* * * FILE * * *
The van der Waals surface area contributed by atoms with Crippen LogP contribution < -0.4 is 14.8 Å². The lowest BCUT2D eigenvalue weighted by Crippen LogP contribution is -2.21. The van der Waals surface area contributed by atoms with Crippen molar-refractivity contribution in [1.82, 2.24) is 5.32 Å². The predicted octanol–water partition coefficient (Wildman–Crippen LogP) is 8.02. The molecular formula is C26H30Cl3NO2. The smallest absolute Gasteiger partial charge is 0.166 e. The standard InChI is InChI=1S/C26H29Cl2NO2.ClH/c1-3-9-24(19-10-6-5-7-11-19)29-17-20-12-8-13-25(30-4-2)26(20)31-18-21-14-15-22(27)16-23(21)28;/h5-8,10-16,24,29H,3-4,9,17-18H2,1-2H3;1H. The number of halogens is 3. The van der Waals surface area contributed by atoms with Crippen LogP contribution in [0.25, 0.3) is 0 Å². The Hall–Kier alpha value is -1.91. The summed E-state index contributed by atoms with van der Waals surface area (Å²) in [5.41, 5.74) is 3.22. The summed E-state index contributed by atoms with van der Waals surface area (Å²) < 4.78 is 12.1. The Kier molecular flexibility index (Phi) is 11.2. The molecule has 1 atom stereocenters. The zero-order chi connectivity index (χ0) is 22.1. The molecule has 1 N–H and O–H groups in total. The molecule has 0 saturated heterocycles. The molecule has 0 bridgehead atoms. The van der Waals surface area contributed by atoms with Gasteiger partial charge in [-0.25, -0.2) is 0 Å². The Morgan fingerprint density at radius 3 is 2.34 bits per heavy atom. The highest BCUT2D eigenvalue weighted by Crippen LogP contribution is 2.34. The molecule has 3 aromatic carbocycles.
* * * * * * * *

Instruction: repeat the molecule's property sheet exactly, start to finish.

The van der Waals surface area contributed by atoms with Crippen LogP contribution < -0.4 is 14.8 Å². The lowest BCUT2D eigenvalue weighted by Crippen LogP contribution is -2.21. The van der Waals surface area contributed by atoms with Crippen molar-refractivity contribution in [1.82, 2.24) is 5.32 Å². The predicted octanol–water partition coefficient (Wildman–Crippen LogP) is 8.02. The molecular formula is C26H30Cl3NO2. The smallest absolute Gasteiger partial charge is 0.166 e. The standard InChI is InChI=1S/C26H29Cl2NO2.ClH/c1-3-9-24(19-10-6-5-7-11-19)29-17-20-12-8-13-25(30-4-2)26(20)31-18-21-14-15-22(27)16-23(21)28;/h5-8,10-16,24,29H,3-4,9,17-18H2,1-2H3;1H. The number of halogens is 3. The van der Waals surface area contributed by atoms with Crippen LogP contribution in [0.25, 0.3) is 0 Å². The Hall–Kier alpha value is -1.91. The summed E-state index contributed by atoms with van der Waals surface area (Å²) in [5.41, 5.74) is 3.22. The summed E-state index contributed by atoms with van der Waals surface area (Å²) < 4.78 is 12.1. The Kier molecular flexibility index (Phi) is 11.2. The molecule has 1 atom stereocenters. The zero-order chi connectivity index (χ0) is 22.1. The molecule has 1 N–H and O–H groups in total. The molecule has 0 saturated heterocycles. The molecule has 0 bridgehead atoms. The van der Waals surface area contributed by atoms with Gasteiger partial charge in [-0.25, -0.2) is 0 Å². The Morgan fingerprint density at radius 3 is 2.34 bits per heavy atom. The highest BCUT2D eigenvalue weighted by Crippen LogP contribution is 2.34. The molecule has 3 aromatic carbocycles.